Legal Roundup
By Anna Salvatore

The Supreme Court will likely uphold Arizona’s restrictive voter laws. During two hours of oral arguments on Tuesday, the six conservative justices indicated that Arizona’s laws against ballot-harvesting and out-of-precinct-voting don’t violate the Voting Rights Act. The liberal justices were more skeptical; Justice Elena Kagan told Arizona’s lawyer that “there are some things that are really quite obvious burdens” for minority voters.

Next term, the Supreme Court will decide whether residents of Puerto Rico can get federal aid for disabilities. Congress established Supplemental Security Income (SSI) in 1972 to support poor, blind, and disabled Americans living in the 50 states. Jose Vaello-Madero, a U.S. citizen living in New York, received SSI benefits for years because of his severe health problems. When he and his wife moved to Puerto Rico in 2013, they lost access to their benefits because Puerto Rico was not included in the law.

Vaello-Madero argues that Congress violated the Constitution’s Equal Protection Clause by granting aid to some Americans and not others. The First Circuit ruled in Vaello-Madero’s favor last September; this past Monday, the Supreme Court agreed to hear the Justice Department’s appeal. Judge Juan Torruella wrote that although giving aid to Puerto Ricans may be expensive, “the cost of including Puerto Rico’s elderly, disabled, and blind in SSI cannot by itself justify their exclusion.”

Protestors hold the Puerto Rican flag outside the U.S. Capitol. (Alejandro Alvarez/WTOP)

In an unsigned order last Friday, the Supreme Court ruled that five California churches can hold indoor services during the pandemic. California limits indoor gatherings related to the arts, culture, and religion, but Santa Clara County — a wealthy, populous enclave home to Silicon Valley — went so far as to prohibit all “political events, weddings, funerals, worship services, [and] movie showings.” On Friday, the Supreme Court prevented Santa Clara County from blocking worship services, holding that just as salons and shopping malls are allowed to open at 20% capacity, churches should be allowed to as well. The six conservative justices ruled for the churches and the liberal wing sided with the county, a repeat of other similar decisions on religious services during the pandemic.

One of the most powerful circuit courts in the country will hear a major gun rights case. Last August, a three-judge panel on the Ninth Circuit struck down California’s ban on high-capacity gun magazines. Judge Kenneth Lee wrote that even though gun control laws are passed after “heart-wrenching and highly publicized shootings,” they still “must pass constitutional muster”— and in this instance, he ruled, the ban violated Californians’ core Second Amendment right to armed self-defense by outlawing a large amount of magazines.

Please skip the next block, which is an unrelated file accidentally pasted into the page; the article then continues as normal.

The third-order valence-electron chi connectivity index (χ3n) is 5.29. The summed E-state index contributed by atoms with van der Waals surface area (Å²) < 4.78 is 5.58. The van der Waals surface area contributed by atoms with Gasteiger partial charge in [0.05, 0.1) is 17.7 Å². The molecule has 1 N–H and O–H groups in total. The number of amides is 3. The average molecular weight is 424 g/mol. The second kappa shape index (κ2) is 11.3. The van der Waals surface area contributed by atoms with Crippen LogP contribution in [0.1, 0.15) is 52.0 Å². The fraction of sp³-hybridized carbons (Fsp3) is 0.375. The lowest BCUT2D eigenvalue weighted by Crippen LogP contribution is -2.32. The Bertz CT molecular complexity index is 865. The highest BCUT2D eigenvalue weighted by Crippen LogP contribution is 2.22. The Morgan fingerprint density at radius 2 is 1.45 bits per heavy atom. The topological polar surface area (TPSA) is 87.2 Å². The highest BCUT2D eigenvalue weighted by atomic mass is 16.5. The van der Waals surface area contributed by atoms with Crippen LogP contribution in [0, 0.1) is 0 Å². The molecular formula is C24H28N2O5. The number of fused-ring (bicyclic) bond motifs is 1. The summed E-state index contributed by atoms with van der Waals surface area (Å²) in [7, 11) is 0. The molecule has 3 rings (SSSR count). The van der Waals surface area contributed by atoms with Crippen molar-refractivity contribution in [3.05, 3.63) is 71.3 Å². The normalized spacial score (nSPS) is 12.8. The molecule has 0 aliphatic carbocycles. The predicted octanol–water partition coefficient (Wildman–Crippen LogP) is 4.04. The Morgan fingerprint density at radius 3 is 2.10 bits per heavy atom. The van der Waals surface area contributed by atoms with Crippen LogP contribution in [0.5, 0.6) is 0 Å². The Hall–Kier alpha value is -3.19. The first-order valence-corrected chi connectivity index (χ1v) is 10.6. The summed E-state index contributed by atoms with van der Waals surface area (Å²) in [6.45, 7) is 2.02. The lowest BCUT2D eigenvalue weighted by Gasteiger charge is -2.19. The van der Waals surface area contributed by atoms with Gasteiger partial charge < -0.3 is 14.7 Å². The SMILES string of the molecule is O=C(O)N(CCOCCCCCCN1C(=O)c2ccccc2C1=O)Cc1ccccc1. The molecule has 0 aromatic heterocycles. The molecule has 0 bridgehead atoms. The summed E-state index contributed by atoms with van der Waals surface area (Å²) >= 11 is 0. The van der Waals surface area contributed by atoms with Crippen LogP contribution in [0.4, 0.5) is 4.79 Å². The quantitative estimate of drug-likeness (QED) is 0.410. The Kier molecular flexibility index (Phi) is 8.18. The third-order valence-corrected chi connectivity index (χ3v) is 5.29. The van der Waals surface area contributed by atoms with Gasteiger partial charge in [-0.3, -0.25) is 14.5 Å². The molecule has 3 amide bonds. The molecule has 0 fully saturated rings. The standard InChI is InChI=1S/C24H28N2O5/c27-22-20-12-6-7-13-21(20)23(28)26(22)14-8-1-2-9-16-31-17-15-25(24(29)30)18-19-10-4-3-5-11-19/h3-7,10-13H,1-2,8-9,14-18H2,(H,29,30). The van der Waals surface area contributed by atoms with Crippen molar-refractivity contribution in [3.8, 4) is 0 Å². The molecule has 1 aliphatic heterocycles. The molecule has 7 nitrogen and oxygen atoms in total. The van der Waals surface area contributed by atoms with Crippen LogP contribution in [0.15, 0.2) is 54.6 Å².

Now Judge Lee’s ruling may be overturned. In a statement last week, the Ninth Circuit announced that all active members of the court will review (and re-vote on) the panel decision. Because liberal-leaning judges outweigh conservative-leaning ones on the Ninth Circuit, it’s likely that the court will overturn the panel’s decision and reinstate the high-capacity magazine ban.


All times Eastern.

President Joe Biden and Vice President Kamala Harris will receive the President’s Daily Brief at 10:30 a.m. Then, they will meet with Secretary of Transportation Pete Buttigieg and a bipartisan group of House members at 2 p.m. to discuss infrastructure policy. At 5 p.m., Biden will participate in a virtual call with members of the NASA JPL Perseverance team to congratulate them on the rover’s successful Mars landing last month.

  • White House Press Secretary Jen Psaki will hold a press briefing at 12:45 p.m. with Secretary of Veterans Affairs Denis McDonough. The Senate will convene at 12 p.m. and begin consideration of H.R. 1319, the $1.9 trillion stimulus package, which is formally titled the American Rescue Plan Act. The first step in that process is a vote on the motion to proceed, which is expected to take place soon after noon. Before the Senate can continue further, Sen. Ron Johnson (R-WI) has said he will then force a full reading of the 630-page legislation.

    The reading is expected to tack 10 additional hours onto the 20 hours of debate that the Senate already must hold on the package. After those combined 30 hours have passed, the Senate will engage in a multi-hour “vote-a-rama” on dozens of proposed amendments to the bill. This process — and the final Senate vote on the bill — will likely stretch into the weekend; the legislation must then go back to the House, which will have to approve any changes made in the upper chamber.
  • The Senate Energy and Natural Resources Committee will meet at 10 a.m. to vote on the nomination of Rep. Deb Haaland (D-NM) to be Secretary of the Interior.
  • The Senate Homeland Security and Governmental Affairs Committee will hold a confirmation hearing at 10 a.m. on the nomination of Shalanda Young to be Deputy Director of the Office of Management and Budget. Young is seen as a top contender to ultimately be nominated as OMB Director after Neera Tanden withdrew her nomination for the post.

The House will not be in session today due to security threats.

The Supreme Court may release opinions at 10 a.m.